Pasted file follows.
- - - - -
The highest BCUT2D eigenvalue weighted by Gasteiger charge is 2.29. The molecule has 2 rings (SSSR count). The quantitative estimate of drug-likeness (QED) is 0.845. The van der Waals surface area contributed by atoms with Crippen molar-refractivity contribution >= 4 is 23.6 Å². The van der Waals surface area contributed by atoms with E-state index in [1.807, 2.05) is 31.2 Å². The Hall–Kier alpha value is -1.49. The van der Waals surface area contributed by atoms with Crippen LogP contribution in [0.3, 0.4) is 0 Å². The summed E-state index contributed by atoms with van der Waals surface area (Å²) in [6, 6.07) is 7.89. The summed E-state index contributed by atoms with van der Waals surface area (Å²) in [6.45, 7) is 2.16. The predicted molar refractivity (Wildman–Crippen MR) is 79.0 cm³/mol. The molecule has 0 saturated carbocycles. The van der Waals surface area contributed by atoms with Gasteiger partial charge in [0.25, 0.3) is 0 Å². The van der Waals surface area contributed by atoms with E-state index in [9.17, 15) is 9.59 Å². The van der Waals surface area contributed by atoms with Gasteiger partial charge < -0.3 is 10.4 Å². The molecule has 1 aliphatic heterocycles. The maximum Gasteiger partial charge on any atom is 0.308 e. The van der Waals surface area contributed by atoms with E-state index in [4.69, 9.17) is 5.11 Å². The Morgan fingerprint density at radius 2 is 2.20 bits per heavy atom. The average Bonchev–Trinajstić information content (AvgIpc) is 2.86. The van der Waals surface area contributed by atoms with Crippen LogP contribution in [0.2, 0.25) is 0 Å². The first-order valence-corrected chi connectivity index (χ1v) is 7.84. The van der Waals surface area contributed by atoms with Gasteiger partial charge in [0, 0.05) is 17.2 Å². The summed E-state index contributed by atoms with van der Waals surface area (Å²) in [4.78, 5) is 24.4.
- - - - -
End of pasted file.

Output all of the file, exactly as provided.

The highest BCUT2D eigenvalue weighted by Gasteiger charge is 2.29. The molecule has 2 rings (SSSR count). The quantitative estimate of drug-likeness (QED) is 0.845. The van der Waals surface area contributed by atoms with Crippen molar-refractivity contribution >= 4 is 23.6 Å². The van der Waals surface area contributed by atoms with E-state index in [1.807, 2.05) is 31.2 Å². The Hall–Kier alpha value is -1.49. The van der Waals surface area contributed by atoms with Crippen LogP contribution in [0.3, 0.4) is 0 Å². The summed E-state index contributed by atoms with van der Waals surface area (Å²) in [6, 6.07) is 7.89. The summed E-state index contributed by atoms with van der Waals surface area (Å²) in [6.45, 7) is 2.16. The predicted molar refractivity (Wildman–Crippen MR) is 79.0 cm³/mol. The molecule has 0 saturated carbocycles. The van der Waals surface area contributed by atoms with Gasteiger partial charge in [0.25, 0.3) is 0 Å². The van der Waals surface area contributed by atoms with E-state index in [9.17, 15) is 9.59 Å². The van der Waals surface area contributed by atoms with Gasteiger partial charge < -0.3 is 10.4 Å². The molecule has 1 aliphatic heterocycles. The maximum Gasteiger partial charge on any atom is 0.308 e. The van der Waals surface area contributed by atoms with E-state index in [4.69, 9.17) is 5.11 Å². The Morgan fingerprint density at radius 2 is 2.20 bits per heavy atom. The average Bonchev–Trinajstić information content (AvgIpc) is 2.86. The van der Waals surface area contributed by atoms with Crippen LogP contribution in [0.2, 0.25) is 0 Å². The first-order valence-corrected chi connectivity index (χ1v) is 7.84. The van der Waals surface area contributed by atoms with Gasteiger partial charge in [0, 0.05) is 17.2 Å². The summed E-state index contributed by atoms with van der Waals surface area (Å²) in [4.78, 5) is 24.4.